Investment manager Jim Chanos is taking large short positions against data center real estate investment trusts (REIT), betting that cloud providers will take their business.
Short selling is when you borrow a security and sell it on the open market, and then purchase it at a later date for a lower price - keeping the difference after repaying the initial loan. The more a share price collapses, the more a short seller makes - however, if the price rises, they will lose money.
Chanos rose to prominence for successfully shorting Enron, and profited off of the fall of Luckin Coffee, Wirecard AG, and The Hertz Corporation. However, he has lost money betting on the collapse of the Chinese real estate market and the fall of Tesla.
“This is our big short right now,” Chanos told the Financial Times about his bet against data center REITs.
REITs are companies that own, and usually operate, income-producing real estate - in this case, data centers. To qualify, companies must invest at least 75 percent of their capital in real estate assets, must get at least 75 percent of their income from those real estate assets, must have at least 100 shareholders, and must distribute at least 90 percent of their taxable income to shareholders.
In return, they receive tax breaks and other benefits.
Data center companies like Digital Realty, CyrusOne, Equinix, Iron Mountain, Coresite, QTS, and Keppel DC are all REITs, with JLL estimating that more than 70 percent of the world's data centers are REIT-owned. More than 72 million square feet (6.7m sq m) of data center space is owned by publicly-listed data center REITs.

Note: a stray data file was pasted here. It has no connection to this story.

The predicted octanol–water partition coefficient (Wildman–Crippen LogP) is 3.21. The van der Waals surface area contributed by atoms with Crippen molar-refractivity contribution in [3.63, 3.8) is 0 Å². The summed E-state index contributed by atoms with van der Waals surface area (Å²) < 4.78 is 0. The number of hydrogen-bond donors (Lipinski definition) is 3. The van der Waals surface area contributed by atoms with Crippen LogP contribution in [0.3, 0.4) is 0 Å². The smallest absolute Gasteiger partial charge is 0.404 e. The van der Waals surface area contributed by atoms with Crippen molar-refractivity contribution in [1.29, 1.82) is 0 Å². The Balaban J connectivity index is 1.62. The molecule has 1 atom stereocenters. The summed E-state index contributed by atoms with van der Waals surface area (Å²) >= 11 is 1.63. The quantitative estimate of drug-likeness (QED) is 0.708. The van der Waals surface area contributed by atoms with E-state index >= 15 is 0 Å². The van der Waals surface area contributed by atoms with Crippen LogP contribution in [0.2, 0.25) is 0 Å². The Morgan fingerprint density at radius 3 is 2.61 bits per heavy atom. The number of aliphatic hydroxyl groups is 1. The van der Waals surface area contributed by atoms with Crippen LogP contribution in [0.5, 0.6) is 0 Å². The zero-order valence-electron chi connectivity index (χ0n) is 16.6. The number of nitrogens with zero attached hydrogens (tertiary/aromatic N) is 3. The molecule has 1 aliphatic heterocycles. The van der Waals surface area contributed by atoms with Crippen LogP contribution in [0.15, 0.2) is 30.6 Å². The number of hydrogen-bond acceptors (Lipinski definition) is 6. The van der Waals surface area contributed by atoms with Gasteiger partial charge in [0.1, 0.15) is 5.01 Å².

But Chanos, and his investment group Chanos & Company, are betting that data center REITs' market domination is set to come to an end.
“The story is that although the cloud is growing, the cloud is their enemy, not their business," he told the FT. "Value is accruing to the cloud companies, not the bricks-and-mortar legacy data centers.”
He continued: “The real problem for data center REITs is technical obsolescence. Their three biggest customers are becoming their biggest competitors. And when your biggest competitors are three of the most vicious competitors in the world then you have a problem.”
Those three customers - Amazon Web Services, Google Cloud, and Microsoft Azure - are all aggressively building out their own data center infrastructure.
But the hyperscalers cannot build fast enough to support their growth, turning to data center firms to either help them develop sites, or to lease wholesale space. It is this latter business opportunity that REITs often point to as evidence that they can benefit from the rise of the cloud.
Chanos argues that as the hyperscalers grow more powerful, the margins they will offer will grow ever lower. He added that REITs are overvalued and are in for a period of declining revenue and earnings growth.